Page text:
One contractor suggested it would be cheaper and faster to cover over the old roof tiles.
Then someone explained that if we did it the fast, cheap way, I’d never know if the boards underneath were rotting. I’d just be covering up the problem, which could lead to even more expensive repairs down the road when my roof sprung a leak.
Makes sense, I thought.
It also happens to be a great analogy for dealing with negative feelings.
Negative feelings are like my roofing job: if you tile over them without examining and repairing them, sooner or later, you’ll crack.
I’ve always believed that repressing or denying negative feelings contributes to physical illness.
Sure enough, I found my belief substantiated by Dr. Gabor Maté, author of Scattered: How Attention Deficit Disorder Originates and What You Can Do About It. Recently, I read Maté’s best-selling book When the Body Says No.
Maté focuses on hidden stress. He argues that hidden stress may ultimately erode our immune system to the point where we become physically ill.
A lifetime of undiagnosed ADHD is a veritable petri dish for hidden stress.
After all, if we can’t identify the source of our stress (invisible ADHD), what else can we do but suppress it?
For example, do any of these situations sound familiar?
- Hiding ADHD-related job stress from your boss to look more competent
- Swallowing relationship stress in an effort to make it “work”
- Suffering social stress because you can’t figure out the rules when getting together with colleagues or friends
- Denying the stress of strained family relationships because you don’t know why they’re strained or how to fix them
If you don’t know ADHD is at the root of these issues, you may have a sunken treasure chest of ADHD-related stress without realizing it.
In a chapter called The Power of Negative Thinking, Maté reinforces the importance of acknowledging and dealing with so-called “negative” feelings.
Along with a late ADHD diagnosis, many of us experience a huge amount of emotional pain. Grief, regret, guilt, sorrow, fear, anxiety, and loss are all commonly experienced feelings.
No wonder I get so many comments from the newly-undiagnosed desperately trying to deal with or quell their overwhelming negative emotions.
It’s human nature to avoid pain. We ADHDers might have a lot of co-existing conditions, but masochism isn’t (generally) one of them.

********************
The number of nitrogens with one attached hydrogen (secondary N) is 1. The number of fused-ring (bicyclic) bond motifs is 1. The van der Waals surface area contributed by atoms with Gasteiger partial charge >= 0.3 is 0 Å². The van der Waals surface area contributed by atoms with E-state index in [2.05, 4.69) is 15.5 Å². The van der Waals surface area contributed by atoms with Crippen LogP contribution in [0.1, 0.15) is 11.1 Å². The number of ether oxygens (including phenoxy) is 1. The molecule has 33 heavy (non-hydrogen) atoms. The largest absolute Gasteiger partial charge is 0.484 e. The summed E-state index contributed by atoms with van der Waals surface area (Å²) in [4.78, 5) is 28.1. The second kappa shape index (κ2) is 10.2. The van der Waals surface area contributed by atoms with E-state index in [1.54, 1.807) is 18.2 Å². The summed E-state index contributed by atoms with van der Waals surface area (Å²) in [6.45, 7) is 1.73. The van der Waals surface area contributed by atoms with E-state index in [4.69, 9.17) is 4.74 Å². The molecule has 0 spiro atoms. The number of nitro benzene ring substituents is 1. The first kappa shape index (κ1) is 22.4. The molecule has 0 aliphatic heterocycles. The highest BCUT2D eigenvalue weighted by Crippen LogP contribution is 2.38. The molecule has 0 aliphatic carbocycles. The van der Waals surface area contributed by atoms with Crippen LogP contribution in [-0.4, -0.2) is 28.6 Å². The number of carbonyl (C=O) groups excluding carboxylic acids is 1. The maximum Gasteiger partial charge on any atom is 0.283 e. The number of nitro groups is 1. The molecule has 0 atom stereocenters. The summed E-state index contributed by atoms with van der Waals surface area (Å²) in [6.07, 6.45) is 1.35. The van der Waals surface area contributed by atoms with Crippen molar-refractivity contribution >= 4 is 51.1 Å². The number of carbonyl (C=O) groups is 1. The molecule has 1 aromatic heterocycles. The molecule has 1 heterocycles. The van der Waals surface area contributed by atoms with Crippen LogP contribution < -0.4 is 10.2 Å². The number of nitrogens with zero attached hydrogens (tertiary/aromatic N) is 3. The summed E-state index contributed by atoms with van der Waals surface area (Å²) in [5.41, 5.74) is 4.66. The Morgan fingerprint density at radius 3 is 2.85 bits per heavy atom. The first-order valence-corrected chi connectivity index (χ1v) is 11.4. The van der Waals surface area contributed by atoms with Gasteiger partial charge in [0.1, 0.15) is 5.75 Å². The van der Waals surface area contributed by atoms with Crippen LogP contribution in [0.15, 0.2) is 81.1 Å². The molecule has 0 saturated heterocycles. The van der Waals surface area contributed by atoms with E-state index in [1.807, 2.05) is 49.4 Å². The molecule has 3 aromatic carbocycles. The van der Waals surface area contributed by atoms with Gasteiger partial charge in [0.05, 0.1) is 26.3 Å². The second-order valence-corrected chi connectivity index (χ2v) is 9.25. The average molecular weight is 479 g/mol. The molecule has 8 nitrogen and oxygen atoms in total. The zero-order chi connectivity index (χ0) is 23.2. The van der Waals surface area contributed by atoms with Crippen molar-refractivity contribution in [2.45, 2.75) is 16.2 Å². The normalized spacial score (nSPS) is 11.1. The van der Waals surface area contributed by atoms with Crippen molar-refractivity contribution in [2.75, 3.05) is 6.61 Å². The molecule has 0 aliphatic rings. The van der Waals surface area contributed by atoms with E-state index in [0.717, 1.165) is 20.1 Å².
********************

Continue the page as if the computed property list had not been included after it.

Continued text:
Still, I’d be irresponsible if I didn’t encourage you to boldly face the negatives head-on.
If the best approach to life and to treating ADHD is a holistic one (and I believe it is), it doesn’t make sense to force ourselves to constantly think “positively.”
Genuine positive thinking begins by including all our reality. It is guided by the confidence that we can trust ourselves to face the full truth, whatever the full truth may turn out to be.
This is doubly true for us. After all, untreated ADHD has led to a loss of self-trust in the first place.
Maybe our diagnosis is the perfect time to begin to re-build self-trust, starting with the faith that we can handle the implications of our diagnosis.
So do yourself a favor: be fearless! Go ahead and enjoy the elation and relief that comes from your ADHD diagnosis, but also acknowledge the hurt and fear that comes up too. After all, isn’t mental health and a more balanced life what we’re after?
If you’re having trouble recognizing or dealing with negative emotions that come up after your ADHD diagnosis, here are a few suggestions.
Remember: life isn’t static. As bad as it might get, you won’t always feel like this; that’s not possible.
Find a therapist or counsellor who can help you process your feelings and move on.
If you’ve repressed negative feelings, watch your dreams.
Dreams can show us what’s going on in our subconscious mind so we can deal with it. A Jungian psychoanalyst or dream analyst can help if you’re having trouble deciphering your dreams’ messages. (Hint: dream symbols often use puns and obvious visual references. Try to think outside the box. You’re good at that, right?)
Look for overreactions: if you’re overreacting, you’re being triggered by something from your past. Ask yourself what the current situation reminds you of? Is it an ADHD-related wound from your pre-diagnosis days?
Now that you’ve been diagnosed, it’s time to let go of old wounds and trust in your new path of learning about ADHD and ADHD treatment.
All the best on your journey, and don’t be afraid to cry. You’re waterproof.
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Last reviewed: 3 Apr 2013